103, PageID 2569). The Order also noted that, unlike Panetti,2 the proposed amended petition
“does not relate Smith’s health conditions to any Supreme Court precedent holding that
execution of a person with such conditions will violate the Eighth Amendment.” Id. at PageID
The new claim in Panetti was a claim that the mentally incompetent cannot be lawfully executed, a right
recognized in Ford v. Wainwright, 477 U.S. 399 (1986).
Smith objects by pointing to Judge Clay’s concurrence in the remand in this case
(Objections, ECF No. 105, PageID 2599-600); Judge Clay would have accepted the transfer and
found that Smith’s original Petition in this case was not second or successive because of Smith’s
2009 diagnosis of laryngeal cancer, the results and treatment of which “would create
unconstitutionally extreme and unnecessary pain” in a lethal injection execution. To show that
these allegations rise to the level of an Eighth Amendment violation, Smith cites Baze v. Rees,
553 U.S. 35 (2008), once again attempting to conflate habeas corpus and civil rights procedure..
Baze was a § 1983 case. Smith is a plaintiff in this District’s § 1983 lethal injection litigation, In
re: Ohio Execution Protocol Litig., Case No.2:11-cv-1016. As the Transfer Order observes,
“[t]he Court has no doubt that newly arising claims and newly occurring or newly discovered
evidence are perfectly proper in the § 1983 case.” (ECF No. 103, PageID 2570).
The Cumulative Evidence Argument
Smith objects that “the cumulative evidence necessary for Smith to raise ripe lethal
injection invalidity claims did not exist until after his initial habeas corpus proceedings were
completed.” (Objections, ECF No. 105, PageID 2603.) While admitting that “Adams III does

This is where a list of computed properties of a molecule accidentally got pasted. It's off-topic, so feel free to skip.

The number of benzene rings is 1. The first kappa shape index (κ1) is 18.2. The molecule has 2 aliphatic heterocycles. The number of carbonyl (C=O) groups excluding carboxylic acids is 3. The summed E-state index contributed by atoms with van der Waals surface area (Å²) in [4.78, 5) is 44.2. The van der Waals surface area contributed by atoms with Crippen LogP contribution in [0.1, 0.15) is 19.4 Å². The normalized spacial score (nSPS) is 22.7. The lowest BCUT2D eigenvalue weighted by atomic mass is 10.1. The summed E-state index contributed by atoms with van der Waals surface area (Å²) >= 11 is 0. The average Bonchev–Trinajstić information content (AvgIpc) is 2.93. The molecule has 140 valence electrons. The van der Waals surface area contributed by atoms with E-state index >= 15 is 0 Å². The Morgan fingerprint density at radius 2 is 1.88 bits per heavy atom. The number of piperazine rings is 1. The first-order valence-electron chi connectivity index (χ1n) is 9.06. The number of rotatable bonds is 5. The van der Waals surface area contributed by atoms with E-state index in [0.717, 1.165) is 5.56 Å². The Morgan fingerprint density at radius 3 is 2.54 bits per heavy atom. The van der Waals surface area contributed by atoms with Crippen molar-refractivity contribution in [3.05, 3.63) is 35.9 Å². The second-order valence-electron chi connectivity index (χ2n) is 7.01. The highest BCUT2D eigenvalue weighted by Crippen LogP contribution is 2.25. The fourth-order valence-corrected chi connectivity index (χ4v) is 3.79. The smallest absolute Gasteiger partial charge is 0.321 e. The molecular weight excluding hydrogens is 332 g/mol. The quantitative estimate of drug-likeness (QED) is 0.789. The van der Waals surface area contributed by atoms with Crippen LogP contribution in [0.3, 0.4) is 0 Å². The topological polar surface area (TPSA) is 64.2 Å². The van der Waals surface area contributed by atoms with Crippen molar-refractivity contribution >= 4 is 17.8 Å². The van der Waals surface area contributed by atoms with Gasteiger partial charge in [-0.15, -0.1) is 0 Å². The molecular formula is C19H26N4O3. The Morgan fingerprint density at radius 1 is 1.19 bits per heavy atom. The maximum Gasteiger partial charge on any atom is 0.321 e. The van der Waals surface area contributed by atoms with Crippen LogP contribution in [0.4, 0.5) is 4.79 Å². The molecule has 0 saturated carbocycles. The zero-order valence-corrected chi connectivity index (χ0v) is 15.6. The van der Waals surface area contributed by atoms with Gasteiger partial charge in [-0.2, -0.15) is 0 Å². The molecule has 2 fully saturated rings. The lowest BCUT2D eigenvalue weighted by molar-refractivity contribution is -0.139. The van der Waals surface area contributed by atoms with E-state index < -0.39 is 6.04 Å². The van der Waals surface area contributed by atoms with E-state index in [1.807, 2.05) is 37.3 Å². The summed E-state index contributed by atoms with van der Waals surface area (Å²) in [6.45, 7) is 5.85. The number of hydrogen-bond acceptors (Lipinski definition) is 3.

not directly relieve him of this burden” of satisfying the second-or-successive requirement,
Smith argues the “logic undergirding the court’s holding in Adams III establishes why Smith’s
petition is not second or successive. . . .” Id. at PageID 2604-05.
If the Sixth Circuit wishes to adopt that logic, it can easily say so. As the Transfer Order
points out, for this Court to adopt that logic runs the very substantial risk that the Sixth Circuit
will someday disagree, conclude that this Court has adjudicated this case without jurisdiction,3
and tell us we have wasted the time and effort involved in that adjudication. That delay poses no
risk to any death row habeas petitioner.
Smith’s logic in this section of the Objections portends future motions to amend.
Although he says he had to accumulate a sufficient body of evidence to make his lethal injection
invalidity claims, he has in no way foreclosed amending again when he has more evidence, e.g. a
new Ohio lethal injection protocol or a new Equal Protection claim based on a new asserted
deviation from the protocol in place. Under Smith’s logic, provided he moves to amend within a
year of any such change, the habeas corpus statute of limitations will never run and none of those
future motions to amend will raise any significant second-or-successive questions. If the Sixth
Circuit believes this is a reasonable interpretation of the AEDPA and says so, this Court will
faithfully follow it, as it has attempted to follow the Adams decisions.
In the Transfer Order, the Magistrate Judge questioned how Smith’s proposed Third New
Ground for Relief based in the Equal Protection Clause could be newly arising since it had been
pleaded in the § 1983 case for years. Smith objects that “a § 1983 Equal Protection Claim was
only pleaded for the first time in the § 1983 litigation in January of 2010.” (Objections, ECF No.
105, PageID 2609.) Note, however, that the Petition in this case was not filed until March 9,
2012, more than two years after January 2010.
Smith also finds support in In re: Lawrence Landrum, 2017 U.S. App. LEXIS 6035 (6th
Cir. Feb. 13, 2017). That case originated in this Court as Case No. 2:12-cv-859 and was
transferred to the Sixth Circuit as a second-or-successive petition. The Sixth Circuit found
Landrum had stated a claim cognizable in habeas in light of Adams III and that the petition was
It is well established that district courts have no jurisdiction to decide second-or-successive habeas applications.
Franklin v. Jenkins, 839 F.3d 465(6th Cir. 2016); Burton v. Stewart, 549 U.S. 147 (2007).
second or successive, but refused to grant permission for Landrum to proceed because he had